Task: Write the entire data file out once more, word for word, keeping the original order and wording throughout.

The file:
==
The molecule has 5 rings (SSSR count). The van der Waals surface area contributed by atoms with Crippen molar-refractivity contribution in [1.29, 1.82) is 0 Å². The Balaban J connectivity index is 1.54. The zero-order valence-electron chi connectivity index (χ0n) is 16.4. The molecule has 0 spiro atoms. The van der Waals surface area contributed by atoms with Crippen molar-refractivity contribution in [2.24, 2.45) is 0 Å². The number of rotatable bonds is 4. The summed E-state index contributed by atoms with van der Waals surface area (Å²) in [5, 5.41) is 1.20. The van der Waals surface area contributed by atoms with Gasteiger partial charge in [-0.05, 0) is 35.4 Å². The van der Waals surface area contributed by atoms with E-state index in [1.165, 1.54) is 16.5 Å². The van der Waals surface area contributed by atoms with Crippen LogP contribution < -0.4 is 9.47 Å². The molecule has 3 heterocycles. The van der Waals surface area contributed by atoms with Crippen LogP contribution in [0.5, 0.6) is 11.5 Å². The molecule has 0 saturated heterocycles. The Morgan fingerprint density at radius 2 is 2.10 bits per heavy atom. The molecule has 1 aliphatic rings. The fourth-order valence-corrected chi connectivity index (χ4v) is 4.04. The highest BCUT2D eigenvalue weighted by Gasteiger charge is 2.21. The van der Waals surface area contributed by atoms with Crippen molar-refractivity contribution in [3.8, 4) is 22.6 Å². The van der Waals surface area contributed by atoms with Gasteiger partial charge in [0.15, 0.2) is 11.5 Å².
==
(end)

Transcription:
The molecule has 5 rings (SSSR count). The van der Waals surface area contributed by atoms with Crippen molar-refractivity contribution in [1.29, 1.82) is 0 Å². The Balaban J connectivity index is 1.54. The zero-order valence-electron chi connectivity index (χ0n) is 16.4. The molecule has 0 spiro atoms. The van der Waals surface area contributed by atoms with Crippen molar-refractivity contribution in [2.24, 2.45) is 0 Å². The number of rotatable bonds is 4. The summed E-state index contributed by atoms with van der Waals surface area (Å²) in [5, 5.41) is 1.20. The van der Waals surface area contributed by atoms with Gasteiger partial charge in [-0.05, 0) is 35.4 Å². The van der Waals surface area contributed by atoms with E-state index in [1.165, 1.54) is 16.5 Å². The van der Waals surface area contributed by atoms with Crippen LogP contribution < -0.4 is 9.47 Å². The molecule has 3 heterocycles. The van der Waals surface area contributed by atoms with Crippen LogP contribution in [0.5, 0.6) is 11.5 Å². The molecule has 0 saturated heterocycles. The Morgan fingerprint density at radius 2 is 2.10 bits per heavy atom. The molecule has 1 aliphatic rings. The fourth-order valence-corrected chi connectivity index (χ4v) is 4.04. The highest BCUT2D eigenvalue weighted by Gasteiger charge is 2.21. The van der Waals surface area contributed by atoms with Crippen molar-refractivity contribution in [3.8, 4) is 22.6 Å². The van der Waals surface area contributed by atoms with Gasteiger partial charge in [0.15, 0.2) is 11.5 Å².